I guess this is a weird reason to revisit a family fantasy classic that’s treasured around the world, but I felt like after spending so much time on WARRIORS OF VIRTUE I had an ethical duty to review another first-English-language-movie-by-an-internationally-acclaimed-director, THE NEVERENDING STORY. I saw it in the theater 39 years ago and I remembered it enough to know WARRIORS kinda ripped off its kid-picked-on-by-bullies-given-large-leatherbound-book-magically-connected-to-a-fantasy-world format. I did not remember that in this one the kid just reads about the fantasy world, he doesn’t go there. But there was another detail that did stick in my brain, one that I had to question because it seems so fucking crazy: could it possibly be true that there are no kung fu animals in this one at all? Believe it or not, that is true. What the fuck kind of lunatic wants a story without kung fu animals to never end!? It’s absurd! But somehow they make it work.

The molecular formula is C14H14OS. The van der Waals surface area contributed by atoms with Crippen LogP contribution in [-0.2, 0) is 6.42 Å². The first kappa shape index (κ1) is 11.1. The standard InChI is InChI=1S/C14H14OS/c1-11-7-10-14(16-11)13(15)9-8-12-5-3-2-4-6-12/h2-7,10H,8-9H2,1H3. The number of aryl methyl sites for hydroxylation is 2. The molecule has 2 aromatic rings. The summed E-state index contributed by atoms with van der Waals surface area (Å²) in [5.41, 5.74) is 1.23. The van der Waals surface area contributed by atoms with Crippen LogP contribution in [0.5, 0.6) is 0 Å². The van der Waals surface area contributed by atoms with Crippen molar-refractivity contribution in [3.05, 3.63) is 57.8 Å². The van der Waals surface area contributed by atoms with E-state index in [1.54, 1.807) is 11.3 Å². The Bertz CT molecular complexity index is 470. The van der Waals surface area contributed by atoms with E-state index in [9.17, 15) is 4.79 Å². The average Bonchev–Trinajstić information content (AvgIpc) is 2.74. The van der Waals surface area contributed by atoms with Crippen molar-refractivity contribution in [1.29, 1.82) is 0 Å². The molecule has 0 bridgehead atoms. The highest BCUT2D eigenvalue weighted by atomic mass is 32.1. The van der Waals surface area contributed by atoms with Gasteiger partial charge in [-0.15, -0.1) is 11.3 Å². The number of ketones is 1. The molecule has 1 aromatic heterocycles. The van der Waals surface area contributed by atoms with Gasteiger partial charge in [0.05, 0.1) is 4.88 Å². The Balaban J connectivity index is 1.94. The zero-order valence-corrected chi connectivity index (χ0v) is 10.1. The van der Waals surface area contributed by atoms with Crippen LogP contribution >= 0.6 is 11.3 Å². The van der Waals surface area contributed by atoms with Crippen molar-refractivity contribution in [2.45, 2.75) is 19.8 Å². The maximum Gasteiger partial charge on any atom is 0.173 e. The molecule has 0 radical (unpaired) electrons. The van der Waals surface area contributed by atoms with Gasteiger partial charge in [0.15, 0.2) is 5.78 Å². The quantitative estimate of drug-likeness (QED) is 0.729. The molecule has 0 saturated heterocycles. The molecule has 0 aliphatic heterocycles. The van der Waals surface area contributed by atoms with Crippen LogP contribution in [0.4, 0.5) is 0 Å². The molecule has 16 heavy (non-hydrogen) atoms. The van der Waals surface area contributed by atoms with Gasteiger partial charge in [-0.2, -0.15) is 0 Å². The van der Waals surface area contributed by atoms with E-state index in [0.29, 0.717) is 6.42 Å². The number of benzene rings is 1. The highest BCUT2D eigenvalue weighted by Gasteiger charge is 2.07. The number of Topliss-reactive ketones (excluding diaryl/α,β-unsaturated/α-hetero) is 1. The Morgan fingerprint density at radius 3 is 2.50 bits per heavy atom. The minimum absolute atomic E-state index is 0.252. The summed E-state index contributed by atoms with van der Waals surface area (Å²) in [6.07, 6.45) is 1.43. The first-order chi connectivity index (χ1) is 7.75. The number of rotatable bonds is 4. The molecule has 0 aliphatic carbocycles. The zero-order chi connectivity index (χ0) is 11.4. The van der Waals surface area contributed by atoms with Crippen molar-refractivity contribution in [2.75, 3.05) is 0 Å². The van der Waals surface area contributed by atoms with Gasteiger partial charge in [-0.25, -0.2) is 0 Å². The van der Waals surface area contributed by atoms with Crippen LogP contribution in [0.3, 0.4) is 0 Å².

Watching it again, I laughed at how quickly it gets into it – not the fantasy world, but the theme song. Limahl and Beth Anderson crooning “The Neverending Stoooor-ryyy, ooo ooow ooh oooowoo ooh, the Neverending Stooor-ryyy…” over Giorgio Moroder synths and footage of clouds. One thing this opening sequence gets across very clearly is that if you want to see a movie called THE NEVERENDING STORY, you came to the right place.
The kid is named Bastian, played by Barret Oliver (Kid #2, UNCOMMON VALOR). We don’t see too much of his life, but we pick up on a few things. His mom died fairly recently. His dad (Gerald McRaney, MOTORCYCLE GANG) is emotionally distant and tells him to keep his head out of the clouds, which the credits already told us is the opposite of what you gotta do in a neverending story. (read the rest of this shit…)
Tags: Barret Oliver, Deep Roy, Gerald McRaney, German cinema, Giorgio Moroder, Michael Ende, Thomas Hill, Wolfgang Petersen
Posted in Reviews, Family, Fantasy/Swords | 27 Comments »
Friday, September 16th, 2022